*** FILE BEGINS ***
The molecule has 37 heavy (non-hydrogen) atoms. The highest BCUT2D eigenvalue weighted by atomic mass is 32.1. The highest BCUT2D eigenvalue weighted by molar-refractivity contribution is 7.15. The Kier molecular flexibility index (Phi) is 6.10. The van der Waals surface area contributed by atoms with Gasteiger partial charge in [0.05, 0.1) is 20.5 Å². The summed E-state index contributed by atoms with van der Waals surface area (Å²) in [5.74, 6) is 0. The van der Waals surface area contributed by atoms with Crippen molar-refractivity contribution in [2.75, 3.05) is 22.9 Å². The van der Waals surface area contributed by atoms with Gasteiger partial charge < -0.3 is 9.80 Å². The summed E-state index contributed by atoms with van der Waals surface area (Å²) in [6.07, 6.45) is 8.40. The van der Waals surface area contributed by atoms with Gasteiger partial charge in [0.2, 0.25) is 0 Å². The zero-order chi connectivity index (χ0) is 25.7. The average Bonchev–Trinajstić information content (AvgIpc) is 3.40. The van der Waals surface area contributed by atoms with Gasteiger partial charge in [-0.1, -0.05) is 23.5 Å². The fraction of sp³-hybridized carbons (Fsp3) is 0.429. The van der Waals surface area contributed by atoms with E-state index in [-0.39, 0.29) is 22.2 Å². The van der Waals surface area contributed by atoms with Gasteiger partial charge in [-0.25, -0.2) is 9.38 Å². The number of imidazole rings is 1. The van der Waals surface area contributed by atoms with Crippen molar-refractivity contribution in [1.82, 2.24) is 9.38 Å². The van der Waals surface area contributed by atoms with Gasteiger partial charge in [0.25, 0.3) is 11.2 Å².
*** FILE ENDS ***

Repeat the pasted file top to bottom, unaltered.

The molecule has 37 heavy (non-hydrogen) atoms. The highest BCUT2D eigenvalue weighted by atomic mass is 32.1. The highest BCUT2D eigenvalue weighted by molar-refractivity contribution is 7.15. The Kier molecular flexibility index (Phi) is 6.10. The van der Waals surface area contributed by atoms with Gasteiger partial charge in [0.05, 0.1) is 20.5 Å². The summed E-state index contributed by atoms with van der Waals surface area (Å²) in [5.74, 6) is 0. The van der Waals surface area contributed by atoms with Crippen molar-refractivity contribution in [2.75, 3.05) is 22.9 Å². The van der Waals surface area contributed by atoms with Gasteiger partial charge < -0.3 is 9.80 Å². The summed E-state index contributed by atoms with van der Waals surface area (Å²) in [6.07, 6.45) is 8.40. The van der Waals surface area contributed by atoms with Gasteiger partial charge in [0.2, 0.25) is 0 Å². The zero-order chi connectivity index (χ0) is 25.7. The average Bonchev–Trinajstić information content (AvgIpc) is 3.40. The van der Waals surface area contributed by atoms with Gasteiger partial charge in [-0.1, -0.05) is 23.5 Å². The fraction of sp³-hybridized carbons (Fsp3) is 0.429. The van der Waals surface area contributed by atoms with E-state index in [-0.39, 0.29) is 22.2 Å². The van der Waals surface area contributed by atoms with Gasteiger partial charge in [-0.25, -0.2) is 9.38 Å². The number of imidazole rings is 1. The van der Waals surface area contributed by atoms with Crippen molar-refractivity contribution in [1.82, 2.24) is 9.38 Å². The van der Waals surface area contributed by atoms with Gasteiger partial charge in [0.25, 0.3) is 11.2 Å².